Background Music: "Deep in the Heart of Texas" by Gene Autry

This is our last stop in Texas.  We’ve spent over a month here, and although we’ve really enjoyed it, it’s about time we mosey along to someplace new.   Our time here has been well spent- it’s been fun, and we’ve learned a good deal about this great state. We admit we came into Texas with some preconceived ideas about what it would be like, (blame that on Hollywood, maybe), but we think we’ve sorted it out and are going away a little wiser.

 Belief number one:  Texas is a big, flat, dusty desert full of oil fields.   

Driving through the Texas pan handle we thought this one might be true.  Once we got over here to the East, though, we didn’t see any of that.  We were surprised by the number of lakes.  Plus, there are forests, wildlife, grassy knolls…  We learned that much of Texas was built by folks who came “out west” and liked the land here in the east.  They helped build in exchange for free land in the pan handle.  Once they got over to take a look at their land in the west, though, they found they had been duped.  But not to worry- many of them got the last laugh by finding oil in their back yards.  Now, Jed, move away from there! 

Belief number two:  Texas is full of cowboys with funny accents.             

Remember that movie Urban Cowboy?  That is such a good movie, and it has two of the best lines ever: John Travolta’s, “I got the smarts real good.” and Debra Winger’s “You’re drunker’n Cooter Brown.”  We try to use those whenever we can.  We didn’t actually hear anyone say things like that, but we did see a lot of guys in cowboy hats and boots.  As far as accents, the southern drawl is alive and well in Texas.  It’s hard not to pick it up.  You find yourself saying things differently after awhile- ya jus’ cain’t hep’ it, ya’ll.

Belief number three:  It’s hot in Texas.   

Well, not in January- not everywhere anyway.  This was one of our harder lessons, learned up north, during the “Heather’s Fall” debacle.  Freezing temperatures and ice up north, warm and humid down south.  We’ve been enjoying spring like temperatures down here around Houston.  All this warm and cold air coming together does make for some interesting weather, though.  For the last couple of nights we’ve had some major thunderstorms, and yesterday we were under a tornado watch for most of the day.    When it got dark, the thunder and lightening got going and the wind really started buffeting around our little trailer.  It was in the middle of this that we got a tornado warning, “tornado has been spotted in your area, proceed to shelter immediately!” The weather radar picked one up, but no one actually saw it and no damage was done.  Apparently, people around here are pretty used to this and don’t pay much attention to these warnings.  It was our first tornado experience, though, and even though it was nothing, it was unnerving.  We’re hoping to avoid any more of those in the future.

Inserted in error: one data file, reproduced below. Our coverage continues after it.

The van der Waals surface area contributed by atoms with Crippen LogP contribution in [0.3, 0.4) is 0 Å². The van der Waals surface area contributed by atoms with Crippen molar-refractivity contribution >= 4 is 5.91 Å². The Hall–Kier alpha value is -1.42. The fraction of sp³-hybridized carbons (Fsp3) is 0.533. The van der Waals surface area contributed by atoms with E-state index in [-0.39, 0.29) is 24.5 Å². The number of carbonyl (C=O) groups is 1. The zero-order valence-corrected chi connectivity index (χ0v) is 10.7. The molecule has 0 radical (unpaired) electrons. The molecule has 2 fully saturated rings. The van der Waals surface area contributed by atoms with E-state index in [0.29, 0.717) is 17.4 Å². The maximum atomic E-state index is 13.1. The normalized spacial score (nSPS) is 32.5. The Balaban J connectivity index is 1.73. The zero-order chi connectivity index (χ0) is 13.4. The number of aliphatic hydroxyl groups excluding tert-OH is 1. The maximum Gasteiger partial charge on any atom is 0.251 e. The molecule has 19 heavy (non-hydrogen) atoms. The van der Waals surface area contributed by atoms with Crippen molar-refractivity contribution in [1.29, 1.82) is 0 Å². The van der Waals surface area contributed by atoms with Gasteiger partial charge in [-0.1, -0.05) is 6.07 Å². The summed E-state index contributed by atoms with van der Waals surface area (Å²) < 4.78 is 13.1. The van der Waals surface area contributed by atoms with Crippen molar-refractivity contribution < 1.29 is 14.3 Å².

Belief number four:  The food in Texas is going to be good.           

This one is true.  Oh so true.  These people know how to eat.  They aren’t afraid to fry things, and they really like their desserts.  They serve fresh homemade biscuits at every meal, and everything comes with sides of something creamy- coleslaw, baked beans, macaroni and cheese, cheesy au gratin potatoes.  In any small town, sometimes on country roads in the middle of nowhere, you can find one or two little shacks serving the most amazing barbeque- pork, beef, chicken, sausage.  You can also easily find fried pies, fried okra, fried pickles, fried anything and everything.

Grocery stores have been like tourist attractions for us.  In one store, we found an entire long aisle filled with nothing but jarred pickles on one side, and frying ingredients on the other.  In another store we tried to find cheddar cheese and instead found only boxes and boxes of Velveeta stacked high where you’d typically see several varieties of cheese. One lonely chunk of mozzarella lay at the back of the case, looking old and out of place.  It’s been interesting.   

Belief number five:  There won’t be much to do in Texas.

In the smaller towns (and there are a lot of these), that’s true for the most part.  Every town tries to give you something, though. They go out of their way to make their town special, which is another thing we liked about Texas.  The people here really love their state and are extremely proud of the places they live.

In all of the big cities, we’ve been able to keep very busy.  This stop in particular we’ve had some long days of touring.  Houston is about an hour away from where we’re camped and we’ve driven down around that area or past it almost every day.  Our first day we visited the Johnson Space Center.  The next day we drove down to Galveston and had our first look at the Gulf of Mexico from the U.S. side.  Our last day here we went to the San Jacinto Battleground State Historical Site.  Lots to see, lots more to do- Houston is definitely on our list of places that we’d like to come back to.

So here we are, at the end of our Texas stops and we’ve learned a lot.  We plan to come back and see more.  We’ve loved being here- the people, the food, the place itself.  Now it’s time to move on, though, to Louisiana, where we’re sure to dispel more Hollywood myths from our brains.

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